The vast majority of donors give because it feels good. Donors like to solve problems, so make the connection between their passion and your unique ability to solve the problems they care about. Often, we fail to connect the dots between our mission and the donors’ role in achieving the mission. Show your donors their impact and go beyond numbers and stats. Share stories that evoke emotion.
Are you connecting your donors to other donors who share the same philanthropic passion? Donor-to-donor experiences like school parent events, donor volunteer days, alumni gatherings, or symposiums are a great way to build connections beyond the staff level.
The cities hosting the Eras Tour were inundated with Swift fans, fostering a profound sense of community both before and after the concert as people witnessed others who shared their passion for the artist. When bonds are built around a common purpose or a common energy, donors will renew their giving year after year because it’s so personal.
To stop the revolving door of nonprofit staff, make your office a special places to work. Steward your staff members the way you steward your donors and the way Taylor Swift treats her tour staff (in terms of the appreciation she shows them, not the $100,000 bonus checks!).
Remember that most staff members choose to make less money when they are hired by a nonprofit; to them the value of their impact is worth the pay cut. Never fail to show your staff how important they are to the mission.
A Path Forward
Solving the generosity crisis will take intentional effort from each of us.
The generosity crisis demands collective action and innovative thinking. As the threat of diminishing philanthropic spirit looms, taking inspiration from sources beyond traditional fundraising, such as Taylor Swift’s approach, offers a potential roadmap. By leveraging the principles of connection, loyalty, emotion, collective experience, and staff stewardship, we can reverse the concerning trends and ensure a future where generosity thrives.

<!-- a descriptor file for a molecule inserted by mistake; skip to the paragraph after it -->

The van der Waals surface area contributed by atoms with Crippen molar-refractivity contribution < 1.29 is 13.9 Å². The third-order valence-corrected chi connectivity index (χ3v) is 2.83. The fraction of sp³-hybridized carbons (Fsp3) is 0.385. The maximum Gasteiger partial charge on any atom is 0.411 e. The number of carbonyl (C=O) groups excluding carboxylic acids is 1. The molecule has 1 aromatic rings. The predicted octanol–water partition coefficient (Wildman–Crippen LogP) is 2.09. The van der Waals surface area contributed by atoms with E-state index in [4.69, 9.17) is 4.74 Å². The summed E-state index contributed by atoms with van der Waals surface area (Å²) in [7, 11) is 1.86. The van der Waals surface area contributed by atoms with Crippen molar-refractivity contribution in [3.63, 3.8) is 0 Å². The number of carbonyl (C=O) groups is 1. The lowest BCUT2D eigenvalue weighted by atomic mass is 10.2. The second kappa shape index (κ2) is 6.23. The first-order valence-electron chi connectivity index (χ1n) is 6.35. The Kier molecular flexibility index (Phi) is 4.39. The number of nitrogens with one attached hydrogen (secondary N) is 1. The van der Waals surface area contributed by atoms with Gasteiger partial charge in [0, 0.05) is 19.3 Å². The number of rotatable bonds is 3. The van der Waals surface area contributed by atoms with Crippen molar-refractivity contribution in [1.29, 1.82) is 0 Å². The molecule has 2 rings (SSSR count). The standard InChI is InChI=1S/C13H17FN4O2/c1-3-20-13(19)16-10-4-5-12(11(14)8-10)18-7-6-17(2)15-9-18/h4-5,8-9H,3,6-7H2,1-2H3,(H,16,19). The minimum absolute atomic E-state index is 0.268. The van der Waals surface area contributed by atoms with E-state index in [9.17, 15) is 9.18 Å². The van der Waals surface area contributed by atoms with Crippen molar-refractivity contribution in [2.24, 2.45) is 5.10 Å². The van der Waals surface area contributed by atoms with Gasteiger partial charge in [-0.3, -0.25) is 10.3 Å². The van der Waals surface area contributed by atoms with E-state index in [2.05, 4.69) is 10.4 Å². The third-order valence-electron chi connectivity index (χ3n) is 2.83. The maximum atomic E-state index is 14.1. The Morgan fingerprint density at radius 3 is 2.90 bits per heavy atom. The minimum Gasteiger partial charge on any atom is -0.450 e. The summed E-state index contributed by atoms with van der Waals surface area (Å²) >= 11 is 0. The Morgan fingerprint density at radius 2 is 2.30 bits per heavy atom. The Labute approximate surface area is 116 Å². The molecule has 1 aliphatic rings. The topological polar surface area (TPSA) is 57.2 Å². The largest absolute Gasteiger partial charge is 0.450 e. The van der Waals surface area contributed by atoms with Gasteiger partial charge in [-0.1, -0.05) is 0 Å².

About the Authors
Anna Lipscomb is Marketing Events Coordinator (and official Swiftie) for the Winkler Group, a national capital campaign planning and management firm headquartered in Charleston, South Carolina. A graduate of Clemson University, Anna is passionate about community development, sustainability, and the arts. Connect with Anna on LinkedIn.
Jessica Browning, Winkler Group Principal and Executive Vice President, has helped lead nonprofit organizations for more than 25 years. An award-winning case statement writer, Jessica is a specialist in donor communications and a former member of the Giving USA Editorial Review Board. Jessica received a B.A. from Duke University as well as an M.A. and M.B.A. from the College of William & Mary. Connect with Jessica on LinkedIn.
2022 fundraising showed substantial weakness through Q4. (2023, April 16). Association of Fundraising Professionals. https://afpglobal.org/2022-fundraising-showed-substantial-weakness-through-q4
Giving USA 2023: The Annual Report on Philanthropy for the Year 2022, a publication of Giving USA Foundation, 2023, researched and written by the Indiana University Lilly Family School of Philanthropy. Available online at www.givingusa.org.
Villanueva, P., [@itspaolopv]. (2023, August 11). Taylor swift the eras tour the folklore set era. Flickr. https://www.flickr.com/photos/paolov/53109707789/
Cover image for “Can Taylor Swift Solve the Generosity Crisis?”
Winters, M. (2023, July 4). Taylor swift’s eras tour is set to earn a record-breaking $1 billion in sales—here are the 10 highest-grossing tours. CNBC. https://www.cnbc.com/2023/07/04/taylor-swift-eras-tour-set-to-earn-record-breaking-1-billion-dollars-in-sales.html